But this extra-judicial confession of accused-appellant was however declared  inadmissible by the trial court on the ground that Atty. Abellanosa who assisted accused-appellant during the custodial investigation was not an independent counsel of the accused as required under the Constitution.[10]

The following day, between 11:00 o'clock in the morning and 12:00 noon, a reenactment was made at the scene of the crime.  Those present were accused-appellant Ralph Velez Diaz, Felbart Fulache, police officers Monilar, Montebon and Tumakay, and people from the ABS-CBN,  Sun Star Daily, Freeman and Superbalita.  There accused-appellant demonstrated, with Felbart as victim, sexually abused Francis Bart and later killed him. The reenactment was published in the 11 December 1996 issue of the  Sun Star Daily,  but because only an unauthenticated photocopy of the newspaper was  presented in court, it was likewise declared inadmissible in evidence. But the trial court nevertheless took judicial notice thereof.

On his part, accused-appellant sought to establish the defense of insanity by presenting Dr. Wilson Tibayan, a government physician connected with the National Center for Mental Health.  The doctor's testimony however did not help accused-appellant's case because although he admitted having initially categorized accused-appellant as insane, the doctor eventually diagnosed accused-appellant to be afflicted with pedophilia, a mental disorder not synonymous with insanity. He explained that pedophilia is a sexual disorder wherein the subject has strong, recurrent and uncontrollable sexual and physical fantasies about children which he tries to fulfill, especially when there are no people around.  He claimed, however, that despite his affliction the subject could distinguish right from wrong.  In fact, he maintained that pedophilia could be committed without necessarily killing the victim although injuries might be inflicted on the victim in an effort to repel any resistance.

Also worthy of note was Dr. Tibayan's testimony that accused-appellant had disclosed to him that his pedophilic acts were done in revenge as he himself as a child was also a victim of sexual abuse.  Finally,  Dr. Tibayan declared that accused-appellant's affliction had a very low prognosis thus making him very dangerous to society.

On 11 April 1997 the court a quo found accused-appellant Ralph Velez Diaz guilty beyond reasonable doubt of "murder in relation to sexual abuse (sodomy) of a child, attended by treachery."  He was sentenced to death and ordered to pay the heirs of the victim P50,000.00 as death indemnity, P250,000.00 as moral damages, P100,000.00 as exemplary damages and P40,000.00 as reimbursement for funeral expenses.[11]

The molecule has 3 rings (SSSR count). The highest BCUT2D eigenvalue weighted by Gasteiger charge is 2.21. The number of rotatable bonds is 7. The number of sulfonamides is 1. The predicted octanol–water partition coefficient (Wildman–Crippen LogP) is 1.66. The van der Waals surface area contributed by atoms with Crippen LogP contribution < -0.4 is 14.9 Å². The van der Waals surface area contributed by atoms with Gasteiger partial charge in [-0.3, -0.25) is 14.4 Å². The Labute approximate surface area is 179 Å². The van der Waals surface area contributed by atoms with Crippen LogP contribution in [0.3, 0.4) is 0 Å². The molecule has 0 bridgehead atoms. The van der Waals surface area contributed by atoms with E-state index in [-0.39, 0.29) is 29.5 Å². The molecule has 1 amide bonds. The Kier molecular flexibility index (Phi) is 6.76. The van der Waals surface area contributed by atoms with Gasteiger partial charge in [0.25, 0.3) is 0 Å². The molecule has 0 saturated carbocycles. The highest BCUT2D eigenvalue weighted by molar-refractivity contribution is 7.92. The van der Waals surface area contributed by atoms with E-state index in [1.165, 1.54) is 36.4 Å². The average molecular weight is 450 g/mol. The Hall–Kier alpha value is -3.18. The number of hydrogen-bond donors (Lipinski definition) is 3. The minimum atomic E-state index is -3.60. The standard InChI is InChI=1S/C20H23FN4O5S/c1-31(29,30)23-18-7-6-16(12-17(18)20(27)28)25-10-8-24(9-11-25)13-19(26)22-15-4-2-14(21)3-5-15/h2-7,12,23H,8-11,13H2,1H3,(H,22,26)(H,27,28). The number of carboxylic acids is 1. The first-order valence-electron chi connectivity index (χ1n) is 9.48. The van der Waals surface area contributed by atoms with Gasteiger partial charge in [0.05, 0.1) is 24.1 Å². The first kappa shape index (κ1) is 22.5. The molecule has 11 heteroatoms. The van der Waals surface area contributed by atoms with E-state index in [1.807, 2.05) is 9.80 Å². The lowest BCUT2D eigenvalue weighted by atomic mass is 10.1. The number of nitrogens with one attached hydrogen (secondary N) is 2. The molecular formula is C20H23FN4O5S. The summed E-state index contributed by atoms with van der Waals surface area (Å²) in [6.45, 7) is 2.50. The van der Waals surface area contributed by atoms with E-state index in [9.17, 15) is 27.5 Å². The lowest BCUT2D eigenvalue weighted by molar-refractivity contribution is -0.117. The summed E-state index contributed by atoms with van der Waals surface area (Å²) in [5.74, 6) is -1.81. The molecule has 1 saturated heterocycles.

The trial court was convinced that notwithstanding the exclusion of the extrajudicial confession of accused-appellant and the absence of any eyewitness to the crime, there were enough pieces of circumstantial evidence to support his conviction, to wit: (a) the testimony of 10-year old Felbart that he saw his brother last alive in the company of accused-appellant; (b) the physical evidence of sexual abuse through sodomy committed against the victim; (c) the exculpatory plea of insanity which only tended to negate liability but was an admission of guilt; (d) the reenactment of the crime by accused-appellant the details of which could not have been known to anybody but himself; and, (e) the fact that accused-appellant voluntarily confessed to the crime without any evidence of coercion, duress or intimidation exerted upon him.

The case is now before this Court for automatic review pursuant to Art. 47, par. 2 of the Revised Rules of Court, as amended by RA 7659. Accused-appellant submits that the trial court erred in (a) finding him guilty beyond reasonable doubt of murder, and (b) imposing upon him the  supreme penalty of death.  It is the contention of accused-appellant that if he is guilty his guilt would only be for homicide and not murder as the qualifying circumstances of treachery, abuse of superior strength and  evident  premeditation are absent.

The contention is untenable.  We agree with the trial court that the crime committed by accused-appellant was murder even in the absence of the qualifying circumstance of evident premeditation because treachery and abuse of superior strength were present - either of which qualified the crime to murder.